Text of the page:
The Market Monitor provides fundamental and technical data about the markets in which the Derivative Funds are active. Read more
Intereffekt China Warrants is called Intereffekt Active Leverage China from 2 November 2015.
Intereffekt Active Leverage China invests in derivatives on the financial markets in China. The fund is aiming at a leverage of 2 to 3 times the return on the underlying values. Its investment policy will be aimed primarily at achieving capital growth (the fund will not pay any dividends). The risk profile is high, due to investments being channeled into derivatives and the emerging markets of China. The manager will not use a benchmark as a gauge for the purposes of determining investment policy or comparing the results achieved by the fund.
Intereffekt Active Leverage China is a subsidiary fund of Intereffekt Investment Funds N.V. (IIF), established with a so-called umbrella structure.
During the month of January the HSCEI index went up 3.0 percent in euro terms. The fund price rose by 4.0 percent. The value of the Hong Kong dollar was down 2.3 percent. The trading model generated a positive signal in the first week of January and so the leverage in the fund was raised.
After a correction in December it was time for a recovery in January. The HSCEI index gradually reached the level of 9.850 points. Concerns about further rising interest rates in the US are somewhat decreased, since interest rates again fell slightly. Because the Hong Kong Dollar (HKD) is pegged to the US dollar, a rise of the US dollar increases the effects on the economy and the property market in HK. Unlike the HSCEI index, the Chinese domestic market performed slightly less well. The continuing pressure on the yuan ensures that investors currently prefer Chinese shares listed in HKD.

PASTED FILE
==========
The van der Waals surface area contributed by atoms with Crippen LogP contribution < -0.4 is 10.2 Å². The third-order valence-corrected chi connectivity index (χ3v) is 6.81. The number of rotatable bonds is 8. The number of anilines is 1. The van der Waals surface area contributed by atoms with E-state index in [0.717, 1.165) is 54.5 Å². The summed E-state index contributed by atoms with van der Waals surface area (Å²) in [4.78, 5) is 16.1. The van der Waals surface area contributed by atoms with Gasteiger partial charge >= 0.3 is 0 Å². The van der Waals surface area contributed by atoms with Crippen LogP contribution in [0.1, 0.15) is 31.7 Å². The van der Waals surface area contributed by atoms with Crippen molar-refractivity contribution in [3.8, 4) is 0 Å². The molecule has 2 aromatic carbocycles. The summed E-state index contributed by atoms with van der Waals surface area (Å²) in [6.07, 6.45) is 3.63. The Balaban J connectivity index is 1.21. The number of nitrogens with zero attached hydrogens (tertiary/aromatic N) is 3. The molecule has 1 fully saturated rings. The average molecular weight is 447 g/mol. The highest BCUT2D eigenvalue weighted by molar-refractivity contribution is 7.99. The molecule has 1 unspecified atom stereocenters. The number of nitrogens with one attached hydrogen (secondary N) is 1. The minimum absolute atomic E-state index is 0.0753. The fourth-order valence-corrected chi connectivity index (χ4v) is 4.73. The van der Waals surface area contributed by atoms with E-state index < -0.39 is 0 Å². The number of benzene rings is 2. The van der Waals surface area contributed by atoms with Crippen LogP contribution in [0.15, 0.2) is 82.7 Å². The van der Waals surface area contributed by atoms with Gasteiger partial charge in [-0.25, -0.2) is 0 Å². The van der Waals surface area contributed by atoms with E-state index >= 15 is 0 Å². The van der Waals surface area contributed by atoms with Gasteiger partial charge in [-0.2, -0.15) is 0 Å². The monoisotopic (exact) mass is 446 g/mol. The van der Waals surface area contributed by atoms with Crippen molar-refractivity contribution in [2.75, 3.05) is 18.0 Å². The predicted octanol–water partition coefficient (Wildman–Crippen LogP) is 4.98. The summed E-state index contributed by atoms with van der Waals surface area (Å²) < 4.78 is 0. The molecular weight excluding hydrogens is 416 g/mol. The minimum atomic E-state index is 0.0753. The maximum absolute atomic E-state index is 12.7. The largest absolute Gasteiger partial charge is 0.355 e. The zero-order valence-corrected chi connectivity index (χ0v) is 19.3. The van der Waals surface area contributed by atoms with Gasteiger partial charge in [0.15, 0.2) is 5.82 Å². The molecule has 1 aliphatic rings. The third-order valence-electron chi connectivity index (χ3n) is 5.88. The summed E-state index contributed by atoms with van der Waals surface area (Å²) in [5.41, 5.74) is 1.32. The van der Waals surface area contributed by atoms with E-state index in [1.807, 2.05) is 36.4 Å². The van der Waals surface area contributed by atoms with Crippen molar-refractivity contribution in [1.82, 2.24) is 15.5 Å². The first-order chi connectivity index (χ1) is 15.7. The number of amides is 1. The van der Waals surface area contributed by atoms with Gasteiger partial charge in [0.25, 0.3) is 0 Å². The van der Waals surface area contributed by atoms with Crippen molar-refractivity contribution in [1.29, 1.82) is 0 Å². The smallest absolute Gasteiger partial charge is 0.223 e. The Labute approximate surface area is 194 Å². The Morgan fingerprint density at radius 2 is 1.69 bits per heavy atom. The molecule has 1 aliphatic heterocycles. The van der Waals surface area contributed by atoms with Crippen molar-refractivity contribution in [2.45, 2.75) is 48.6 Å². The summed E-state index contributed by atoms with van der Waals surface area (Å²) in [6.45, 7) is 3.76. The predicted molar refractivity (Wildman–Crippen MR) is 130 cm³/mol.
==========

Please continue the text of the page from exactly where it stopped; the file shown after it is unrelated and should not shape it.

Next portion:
In the economic field, the news is quite positive. China's industry remains solid to grow. As production in January increased for the sixth consecutive month. The Purchasing Managers Index (PMI) for January came in at 51.3. The figure suggests that the recovery of the Chinese economy is in line with expectations. However, the Chinese economy since 1990 has not grown as slow as in 2016, although a growth of 6.7 percent is still high. Growth weakened slowly through a decline in exports, lower domestic investment and declining sales of state enterprises. The transformation of low-wage manufacturing to a service economy with a major internet commerce sector has influenced the growth rate. In addition, the Chinese government stimulates the economy less than in previous years. China is trying to stabilize its economy after years of robust growth, coupled with a strong build-up of debt and a devaluation of the yuan.
The value of the yuan has caused a capital flight from China. However, the downturn has also some benefits that are now visible. Thus, the export of China after months of contraction is again stabilizing.
Market Monitor / Trading model
No rights may be derived from this publication. You are referred to the prospectus and Key Investor Information Document for the fund's terms and conditions. These documents may be obtained from the website or the address mentioned below. The manager of IIF has obtained a licence for this fund from the Netherlands Authority for the Financial Markets in accordance with the provisions of the Financial Supervision.